They learned how to professionally format the document, suggested what elements to include and what did not work, what would need to be added to the plan in the future, and how to gather the information needed to develop it by collaborating with other staff in the office. The interns produced a nearly finalized plan. The Planning and Training and Exercise division staff will add the priorities and capabilities that need to be addressed with input from internal and external agency partners as part of the Integrated Preparedness Planning Workshop scheduled for Fall 2021.
As the COVID-19 pandemic response transitions to a mitigation and recovery effort, projects that were put on hold can resume, including internships.
In addition to their capstone project, the interns have also worked on creating and updating EOC placemats for at least twelve positions in the EOC, starting with EOC Command and General Staff positions, to help serve as quick reference guides for those working physically or virtually in the EOC. The placemats have an organizational chart, or a flow chart, on one side as an easy visual reference then several bullets of actions or decisions to make for each phase of the EOC activation shift. These placemats will be handy references for future activations.
Another project that will be helpful to businesses in Fairfax County is the business version of the Community Emergency Response Guide (CERG). The guide was designed to help residents, communities, and businesses be better prepared and even mitigate certain hazards that frequently affect Northern Virginia and the surrounding National Capital Region. The CERG and its associated templates – along with hazard webpages designed to help the public prepare for, mitigate, respond to, and recover from the hazard – are located on the Fairfax County website. The Business CERG is about 80% complete with the help of the interns and will be completed soon to share with the local Business Emergency Operations Council and other business leaders.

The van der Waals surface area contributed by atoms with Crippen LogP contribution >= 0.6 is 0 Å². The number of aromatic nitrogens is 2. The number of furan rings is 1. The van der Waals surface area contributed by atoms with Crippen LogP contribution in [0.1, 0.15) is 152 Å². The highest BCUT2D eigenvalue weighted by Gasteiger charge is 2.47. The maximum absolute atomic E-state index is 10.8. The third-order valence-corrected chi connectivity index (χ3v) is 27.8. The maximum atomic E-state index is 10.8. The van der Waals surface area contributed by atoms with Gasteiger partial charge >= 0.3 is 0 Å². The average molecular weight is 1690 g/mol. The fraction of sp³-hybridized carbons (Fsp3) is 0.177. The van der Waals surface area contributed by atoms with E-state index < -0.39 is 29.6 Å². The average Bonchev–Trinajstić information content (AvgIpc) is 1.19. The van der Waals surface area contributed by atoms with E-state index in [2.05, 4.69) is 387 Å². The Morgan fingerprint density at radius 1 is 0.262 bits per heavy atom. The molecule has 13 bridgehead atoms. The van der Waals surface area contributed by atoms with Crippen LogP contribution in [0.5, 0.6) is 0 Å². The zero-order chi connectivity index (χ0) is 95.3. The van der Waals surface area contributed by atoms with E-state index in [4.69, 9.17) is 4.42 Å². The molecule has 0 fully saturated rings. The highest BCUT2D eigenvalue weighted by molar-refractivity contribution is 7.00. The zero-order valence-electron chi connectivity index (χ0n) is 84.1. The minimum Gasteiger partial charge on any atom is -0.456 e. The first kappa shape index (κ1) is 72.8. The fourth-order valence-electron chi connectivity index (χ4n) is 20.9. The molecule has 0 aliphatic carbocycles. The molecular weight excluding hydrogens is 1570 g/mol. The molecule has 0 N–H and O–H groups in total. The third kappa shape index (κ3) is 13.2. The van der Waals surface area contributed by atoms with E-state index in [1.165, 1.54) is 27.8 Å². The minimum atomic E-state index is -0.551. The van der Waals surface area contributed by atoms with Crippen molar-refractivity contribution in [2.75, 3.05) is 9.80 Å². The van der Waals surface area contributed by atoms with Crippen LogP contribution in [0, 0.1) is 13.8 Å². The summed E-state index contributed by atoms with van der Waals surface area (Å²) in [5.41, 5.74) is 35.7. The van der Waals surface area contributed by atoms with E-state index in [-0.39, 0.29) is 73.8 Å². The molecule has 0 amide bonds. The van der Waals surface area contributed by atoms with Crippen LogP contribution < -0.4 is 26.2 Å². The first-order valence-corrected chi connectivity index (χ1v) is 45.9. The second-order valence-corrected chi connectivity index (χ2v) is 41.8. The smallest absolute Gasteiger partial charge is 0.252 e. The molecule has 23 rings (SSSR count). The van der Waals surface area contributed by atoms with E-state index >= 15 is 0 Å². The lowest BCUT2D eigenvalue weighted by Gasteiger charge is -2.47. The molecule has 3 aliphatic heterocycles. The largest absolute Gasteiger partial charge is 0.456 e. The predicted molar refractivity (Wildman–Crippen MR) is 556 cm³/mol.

As the COVID-19 pandemic response transitions more to a mitigation and recovery effort in Fairfax County, OEM can resume projects that were put on hold. This will help develop internship projects for the next semester once the next set of interns are selected. The Planning and Policy Analysis Division is currently working on a new Alert and Warning Annex to supplement the Emergency Operations Plan and put an emphasis on equity.
Many of the OEM’s plans are currently being reviewed and potentially revised with more of an equity lens with help from partners to ensure the OEM is better able to address the needs for all residents. The next set of interns can provide a fresh take on topics rising to the top of the priorities list such as equity in all phases of emergency management, virtualization of the EOC and its functions, and impacts of climate change. In the future, the agency will incorporate more of that in all phases of emergency management and in the utilization of the funding received to support those efforts.
Sarah Keally has over 12 years’ experience in the emergency management field. She currently works for the Fairfax County Office of Emergency Management (OEM) as an emergency management technical specialist. She is the county’s WebEOC and Everbridge Alerting System administrator as well as responsible for many of technology solutions supporting the emergency management program and Emergency Operations Center (EOC). She currently serves as the National Capital Region WebEOC Subcommittee chair and advises the Metropolitan Washington Council of Governments (MWCOG) Emergency Managers Committee on the crisis information management needs for the region. She came from the Fairfax County Health Department Office of Emergency Preparedness where she spent four years as the emergency management specialist responsible for managing grants, logistics, communications, planning, responder health and safety, and as Duty Officer program. She has worked in public health emergency preparedness since 2008 and transitioned to emergency management in 2017.